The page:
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A Historical Perspective on Black & African American Capitalism, Economic Inequalities and the Complex Role of Franchises

November 17, 2020 @ 12:00 pm - 1:00 pm

Nelson Center for Entrepreneurship Research Event 

A Historical Perspective on Black & African American Capitalism, Economic Inequalities and the Complex Role of Franchises
Speaker: Marcia Chatelain, PhD ‘08

Co-sponsored by the American Studies department at Brown 


About the speaker: Marcia Chatelain is a Professor of History and African American Studies at Georgetown University. In Professor Chatelain’s latest book, Franchise: The Golden Arches in Black America (Liveright Publishing Co./W.W. Norton, 2020), Chatelain uncovers a surprising history of cooperation among fast-food companies, black capitalists, and civil rights leaders, who—in the troubled years after King’s assassination—believed they found an economic answer to the problem of racial inequality. With the discourse of social welfare all but evaporated, federal programs under presidents Johnson and Nixon promoted a new vision for racial justice: that the franchising of fast-food restaurants, by black citizens in their own neighborhoods, could finally improve the quality of black life. Synthesizing years of research, Franchise tells a troubling success story of an industry that blossomed the very moment a freedom movement began to wither. Marcia is also the author of South Side Girls: Growing up in the Great Migration (Duke University Press, 2015). At Georgetown, Chatelain has won several teaching awards for her courses that examine women’s and girls’ history, as well as black capitalism. An active public speaker and educational consultant, Chatelain has received awards and honors from the Ford Foundation, the American Association of University Women, and the German Marshall Fund of the United States. Chatelain received her Ph.D. in American Studies from Brown University in 2008.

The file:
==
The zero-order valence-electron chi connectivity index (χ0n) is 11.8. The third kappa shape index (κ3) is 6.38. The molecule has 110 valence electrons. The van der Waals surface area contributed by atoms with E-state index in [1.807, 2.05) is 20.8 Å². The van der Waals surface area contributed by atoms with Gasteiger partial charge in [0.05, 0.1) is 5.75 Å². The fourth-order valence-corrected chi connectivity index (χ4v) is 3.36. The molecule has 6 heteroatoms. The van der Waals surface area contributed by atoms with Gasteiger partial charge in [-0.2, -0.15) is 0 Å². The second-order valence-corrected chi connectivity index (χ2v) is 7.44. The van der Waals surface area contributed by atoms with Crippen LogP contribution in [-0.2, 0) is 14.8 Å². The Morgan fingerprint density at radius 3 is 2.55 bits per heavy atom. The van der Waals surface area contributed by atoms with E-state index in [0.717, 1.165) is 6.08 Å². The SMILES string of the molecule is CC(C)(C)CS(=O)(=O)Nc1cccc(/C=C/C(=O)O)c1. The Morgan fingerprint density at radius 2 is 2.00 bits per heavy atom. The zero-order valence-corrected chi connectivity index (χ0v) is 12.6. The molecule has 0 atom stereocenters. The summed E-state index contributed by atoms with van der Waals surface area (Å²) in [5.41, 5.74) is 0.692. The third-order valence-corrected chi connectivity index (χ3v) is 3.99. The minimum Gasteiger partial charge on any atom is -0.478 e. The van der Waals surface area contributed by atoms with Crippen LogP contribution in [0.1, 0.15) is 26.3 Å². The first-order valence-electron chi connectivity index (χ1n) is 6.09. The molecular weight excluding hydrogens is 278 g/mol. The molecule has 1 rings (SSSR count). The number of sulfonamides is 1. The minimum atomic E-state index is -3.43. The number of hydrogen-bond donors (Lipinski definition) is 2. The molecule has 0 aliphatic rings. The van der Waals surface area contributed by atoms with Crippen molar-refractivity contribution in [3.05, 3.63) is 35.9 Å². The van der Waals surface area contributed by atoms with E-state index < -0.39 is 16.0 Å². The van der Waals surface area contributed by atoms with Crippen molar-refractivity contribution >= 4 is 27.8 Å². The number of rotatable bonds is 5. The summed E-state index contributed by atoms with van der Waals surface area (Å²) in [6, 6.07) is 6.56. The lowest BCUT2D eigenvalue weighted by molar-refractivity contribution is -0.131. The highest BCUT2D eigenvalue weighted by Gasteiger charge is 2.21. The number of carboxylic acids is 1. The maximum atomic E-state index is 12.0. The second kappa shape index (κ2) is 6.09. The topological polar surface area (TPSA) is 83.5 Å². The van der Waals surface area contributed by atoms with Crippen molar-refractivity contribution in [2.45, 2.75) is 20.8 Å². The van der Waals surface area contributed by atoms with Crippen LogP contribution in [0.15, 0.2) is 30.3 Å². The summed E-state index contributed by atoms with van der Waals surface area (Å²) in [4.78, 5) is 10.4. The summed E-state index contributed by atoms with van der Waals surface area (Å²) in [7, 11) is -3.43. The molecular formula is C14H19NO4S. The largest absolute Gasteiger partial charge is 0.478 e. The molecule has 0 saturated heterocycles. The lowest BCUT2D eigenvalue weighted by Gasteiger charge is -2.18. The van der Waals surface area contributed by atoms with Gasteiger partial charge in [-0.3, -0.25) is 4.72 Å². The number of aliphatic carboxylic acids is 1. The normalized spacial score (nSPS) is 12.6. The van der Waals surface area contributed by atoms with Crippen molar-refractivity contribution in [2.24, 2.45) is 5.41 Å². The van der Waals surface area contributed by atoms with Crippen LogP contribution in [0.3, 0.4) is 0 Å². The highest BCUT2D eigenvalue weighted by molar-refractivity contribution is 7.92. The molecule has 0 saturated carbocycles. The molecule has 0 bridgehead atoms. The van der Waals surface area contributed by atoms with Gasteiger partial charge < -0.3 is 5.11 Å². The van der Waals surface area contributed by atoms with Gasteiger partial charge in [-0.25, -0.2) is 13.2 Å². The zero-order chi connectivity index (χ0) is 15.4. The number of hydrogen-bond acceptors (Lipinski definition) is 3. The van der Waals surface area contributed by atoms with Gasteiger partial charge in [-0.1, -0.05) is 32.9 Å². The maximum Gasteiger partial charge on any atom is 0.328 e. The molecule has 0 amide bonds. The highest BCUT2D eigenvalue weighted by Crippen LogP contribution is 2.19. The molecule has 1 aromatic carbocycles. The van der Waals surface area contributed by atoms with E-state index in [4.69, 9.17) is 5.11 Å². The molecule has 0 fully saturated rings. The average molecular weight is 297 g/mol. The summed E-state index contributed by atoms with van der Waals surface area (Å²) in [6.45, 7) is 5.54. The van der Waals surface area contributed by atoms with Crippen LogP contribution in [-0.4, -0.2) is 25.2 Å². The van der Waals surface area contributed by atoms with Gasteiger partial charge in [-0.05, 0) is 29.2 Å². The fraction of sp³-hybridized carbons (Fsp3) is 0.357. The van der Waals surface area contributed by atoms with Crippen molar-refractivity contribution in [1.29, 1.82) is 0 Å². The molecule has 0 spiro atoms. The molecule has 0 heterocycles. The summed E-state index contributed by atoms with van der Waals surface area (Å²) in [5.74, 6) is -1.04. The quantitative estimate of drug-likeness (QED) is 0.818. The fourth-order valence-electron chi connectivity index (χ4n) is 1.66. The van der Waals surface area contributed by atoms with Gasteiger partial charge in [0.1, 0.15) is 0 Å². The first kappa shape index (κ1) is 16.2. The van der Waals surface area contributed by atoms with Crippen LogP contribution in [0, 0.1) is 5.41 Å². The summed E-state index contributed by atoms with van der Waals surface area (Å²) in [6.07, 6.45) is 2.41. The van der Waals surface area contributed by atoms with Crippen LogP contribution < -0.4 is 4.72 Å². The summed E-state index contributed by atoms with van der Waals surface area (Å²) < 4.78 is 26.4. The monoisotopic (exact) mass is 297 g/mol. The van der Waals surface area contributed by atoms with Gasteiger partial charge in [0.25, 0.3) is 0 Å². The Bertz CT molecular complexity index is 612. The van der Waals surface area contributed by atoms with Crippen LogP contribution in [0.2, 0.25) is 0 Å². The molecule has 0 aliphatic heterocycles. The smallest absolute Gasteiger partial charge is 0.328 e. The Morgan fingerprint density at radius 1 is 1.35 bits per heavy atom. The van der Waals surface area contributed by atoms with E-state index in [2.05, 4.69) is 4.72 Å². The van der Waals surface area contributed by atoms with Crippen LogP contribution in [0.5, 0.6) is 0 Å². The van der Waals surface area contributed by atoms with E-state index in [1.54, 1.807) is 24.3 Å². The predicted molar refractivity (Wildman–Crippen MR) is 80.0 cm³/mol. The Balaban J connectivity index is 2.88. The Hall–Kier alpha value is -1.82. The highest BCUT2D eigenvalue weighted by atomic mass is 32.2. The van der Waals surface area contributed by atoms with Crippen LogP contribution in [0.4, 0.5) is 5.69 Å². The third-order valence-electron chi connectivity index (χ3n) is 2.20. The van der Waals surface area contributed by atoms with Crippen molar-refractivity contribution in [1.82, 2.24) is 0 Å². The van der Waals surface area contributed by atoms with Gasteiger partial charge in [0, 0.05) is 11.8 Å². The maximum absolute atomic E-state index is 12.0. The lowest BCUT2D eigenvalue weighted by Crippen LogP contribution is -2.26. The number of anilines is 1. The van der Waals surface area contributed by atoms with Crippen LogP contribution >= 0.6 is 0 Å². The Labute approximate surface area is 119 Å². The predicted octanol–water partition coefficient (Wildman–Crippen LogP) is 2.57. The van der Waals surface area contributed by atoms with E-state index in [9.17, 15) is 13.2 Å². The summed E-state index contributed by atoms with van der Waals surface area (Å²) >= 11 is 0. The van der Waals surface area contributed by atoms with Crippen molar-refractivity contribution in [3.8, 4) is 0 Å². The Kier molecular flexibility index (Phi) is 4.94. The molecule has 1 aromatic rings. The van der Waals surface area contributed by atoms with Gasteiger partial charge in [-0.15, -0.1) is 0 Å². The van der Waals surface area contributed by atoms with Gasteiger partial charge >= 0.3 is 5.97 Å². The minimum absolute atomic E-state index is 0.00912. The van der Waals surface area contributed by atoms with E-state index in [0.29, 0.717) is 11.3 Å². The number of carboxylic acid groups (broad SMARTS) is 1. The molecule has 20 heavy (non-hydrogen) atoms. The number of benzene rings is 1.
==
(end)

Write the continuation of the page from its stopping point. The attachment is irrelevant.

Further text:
“Franchise is a stunning story of post-1960s urban black America, a tale of triumph and good intentions, but also of tragic consequences for race relations, poverty, and dietary health. Marcia Chatelain has done superb research and writes as a great storyteller. This is an important book, showing that civil rights successes led to burgers under black ownership as much as ballots for social change. Chatelain makes us see black capitalism in all its mixed blessings.”

David W. Blight, author of the Pulitzer Prize-winning Frederick Douglass: Prophet of Freedom






Professor Chatelain was also one of the notable historians featured in the 2019 documentary titled, BOSS: The Black Experience in Business that chronicled the untold history of African American entrepreneurship and shined a light on the story of resilience and resistance within the black American experience in the face of racial hostility and violence, economic exclusion, segregation and discrimination. The documentary was directed by Peabody- and Emmy Award-winning filmmaker Stanley Nelson.

This event is open to the public. 


November 17, 2020
12:00 pm - 1:00 pm
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